Jay Marmont produced a superb performance to win the final round of the 2011 Rockstar MX Nationals and in turn create history by being the only rider to win the coveted national motocross championship four years in a row. Marmont entered the final round 18 points down on series leader and CDR Yamaha teammate Josh Coppins, but in typical ‘never say die’ Marmont fashion, he produced four scintillating motos to win the final round and take the Pro Open championship. Marmont racked up 1-2-1-1 results in the four races while Coppins fell early in race three and had to withdraw from a shoulder injury. “From where we started at the beginning of the year, it is hard to believe I have won it,” Marmont recalled. “Even coming into today and with the form Josh has been racing with lately it was a long shot but I wanted to win the round and hope for a bit of luck. Unfortunately for Josh, his fall with another rider in race three was the bit of luck I needed and I feel for him as he rode a great championship and was a fierce competitor.”

Image: Alex Gobert.

Image: Alex Gobert.

2008 Luke George vs Adam Monea vs Kade Mosig (Pro Lites):
Although Kawasaki Racing Team’s Luke George had held the MX2 red plate since the opening round of the 2008 championship, fellow Kawasaki pilot Adam Monea and Honda Racing’s Kade Mosig had kept him honest enough all season to take the championship down to the wire at Coolum. In the end, though, George’s fourth-place finish at the final round was enough to claim the title by just nine points over Monea, while Mosig rounded out the podium just one point in arrears. “It’s been overwhelming this year; it’s been phenomenal,” an emotional George said. “I’ve learnt so much at every single round and it’s great to race Monea and Mosig because it makes me a better rider.”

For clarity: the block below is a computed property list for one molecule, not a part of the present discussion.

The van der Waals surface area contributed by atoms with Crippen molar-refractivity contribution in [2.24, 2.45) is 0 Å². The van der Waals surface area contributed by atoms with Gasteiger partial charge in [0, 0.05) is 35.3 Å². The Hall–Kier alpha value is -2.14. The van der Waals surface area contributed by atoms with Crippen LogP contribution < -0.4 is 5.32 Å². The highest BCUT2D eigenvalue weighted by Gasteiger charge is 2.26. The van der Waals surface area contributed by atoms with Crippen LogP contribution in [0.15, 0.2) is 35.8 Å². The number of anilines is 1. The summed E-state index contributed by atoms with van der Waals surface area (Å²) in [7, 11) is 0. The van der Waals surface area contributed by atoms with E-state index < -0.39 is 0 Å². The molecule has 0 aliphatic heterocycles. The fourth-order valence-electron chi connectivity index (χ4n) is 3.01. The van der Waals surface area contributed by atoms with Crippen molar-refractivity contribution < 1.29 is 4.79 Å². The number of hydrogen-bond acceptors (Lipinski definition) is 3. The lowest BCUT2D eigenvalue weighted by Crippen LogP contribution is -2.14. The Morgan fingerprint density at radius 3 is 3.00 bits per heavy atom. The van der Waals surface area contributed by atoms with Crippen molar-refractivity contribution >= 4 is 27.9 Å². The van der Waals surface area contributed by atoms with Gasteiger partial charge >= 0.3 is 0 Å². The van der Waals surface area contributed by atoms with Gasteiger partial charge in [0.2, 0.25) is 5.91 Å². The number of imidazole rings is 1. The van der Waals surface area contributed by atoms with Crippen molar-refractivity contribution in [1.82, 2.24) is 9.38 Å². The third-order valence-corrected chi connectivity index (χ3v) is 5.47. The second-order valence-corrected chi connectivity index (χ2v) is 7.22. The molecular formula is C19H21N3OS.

2007 Brenden Harrison vs Todd Waters (Under 19s):
In its debut year, the Under 19s threw up one of its closest battles ever, as Serco Yamaha’s Brenden Harrison managed to claim the 2007 title by just two points from Motorex KTM’s Todd Waters. Heading into the final round at Coolum, Waters needed to win both motos but could only manage a 3-1 result while Harrison bled 11 points after crashing in the opening race, then fighting nerves in the second to finish fourth in both the moto and the day. Still, Harrison was ecstatic. “Considering that my broken foot bothered me for the first couple of rounds, I’m really happy with the way it’s turned out. It’s awesome to take out the Under 19s in its first year.”

2005 Daryl Hurley vs Darryll King (Pro Open):
The final round of the 2005 Maxxis Australian MX Championship at Conondale was about as tense as they come. Team Shift/Motul Suzuki racer Daryl Hurley entered the round with just a six-point lead over fellow Kiwi and defending champion Darryll King (CDR/Nokia/Yamaha). Hurley recovered from a slow start to win the opening moto, but was then pinged for failing to slow for a yellow flag. The 15-second penalty he copped saw him relegated behind Craig Anderson and King and the title fight narrowed to just three points. As if to make amends, Hurley blasted out of the gate in the final moto and stretched out a healthy lead over King to claim the win and the championship. “I have been second so many times, it just feels awesome to finally be up here – number one,” a jubilant Hurley said afterwards. King on the other hand was gutted to lose this title: “Second place means nothing to me. I am so disappointed I couldn’t retain the number 1 plate but I will be back to take the plate from Hurley next year.”